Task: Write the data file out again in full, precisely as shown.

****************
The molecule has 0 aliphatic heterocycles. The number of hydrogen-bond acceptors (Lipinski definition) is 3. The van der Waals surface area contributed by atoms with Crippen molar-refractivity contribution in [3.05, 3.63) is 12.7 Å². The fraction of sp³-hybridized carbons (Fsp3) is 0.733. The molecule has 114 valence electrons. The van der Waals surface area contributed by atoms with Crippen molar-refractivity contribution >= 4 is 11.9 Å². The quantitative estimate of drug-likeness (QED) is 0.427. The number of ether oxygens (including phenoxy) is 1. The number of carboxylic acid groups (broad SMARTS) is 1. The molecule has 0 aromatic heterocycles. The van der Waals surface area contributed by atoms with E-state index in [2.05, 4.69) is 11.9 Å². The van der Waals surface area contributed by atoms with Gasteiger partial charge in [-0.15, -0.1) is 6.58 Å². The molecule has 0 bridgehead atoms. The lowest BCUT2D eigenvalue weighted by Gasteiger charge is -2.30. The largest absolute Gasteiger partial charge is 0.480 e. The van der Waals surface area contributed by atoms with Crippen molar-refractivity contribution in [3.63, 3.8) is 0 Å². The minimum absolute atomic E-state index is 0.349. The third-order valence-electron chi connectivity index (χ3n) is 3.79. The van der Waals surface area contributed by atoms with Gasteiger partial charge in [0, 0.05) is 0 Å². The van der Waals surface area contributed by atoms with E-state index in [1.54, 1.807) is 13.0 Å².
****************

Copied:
The molecule has 0 aliphatic heterocycles. The number of hydrogen-bond acceptors (Lipinski definition) is 3. The van der Waals surface area contributed by atoms with Crippen molar-refractivity contribution in [3.05, 3.63) is 12.7 Å². The fraction of sp³-hybridized carbons (Fsp3) is 0.733. The molecule has 114 valence electrons. The van der Waals surface area contributed by atoms with Crippen molar-refractivity contribution >= 4 is 11.9 Å². The quantitative estimate of drug-likeness (QED) is 0.427. The number of ether oxygens (including phenoxy) is 1. The number of carboxylic acid groups (broad SMARTS) is 1. The molecule has 0 aromatic heterocycles. The van der Waals surface area contributed by atoms with E-state index in [2.05, 4.69) is 11.9 Å². The van der Waals surface area contributed by atoms with Gasteiger partial charge in [-0.15, -0.1) is 6.58 Å². The molecule has 0 bridgehead atoms. The lowest BCUT2D eigenvalue weighted by Gasteiger charge is -2.30. The largest absolute Gasteiger partial charge is 0.480 e. The van der Waals surface area contributed by atoms with Crippen molar-refractivity contribution in [3.63, 3.8) is 0 Å². The minimum absolute atomic E-state index is 0.349. The third-order valence-electron chi connectivity index (χ3n) is 3.79. The van der Waals surface area contributed by atoms with Gasteiger partial charge in [0, 0.05) is 0 Å². The van der Waals surface area contributed by atoms with E-state index in [1.54, 1.807) is 13.0 Å².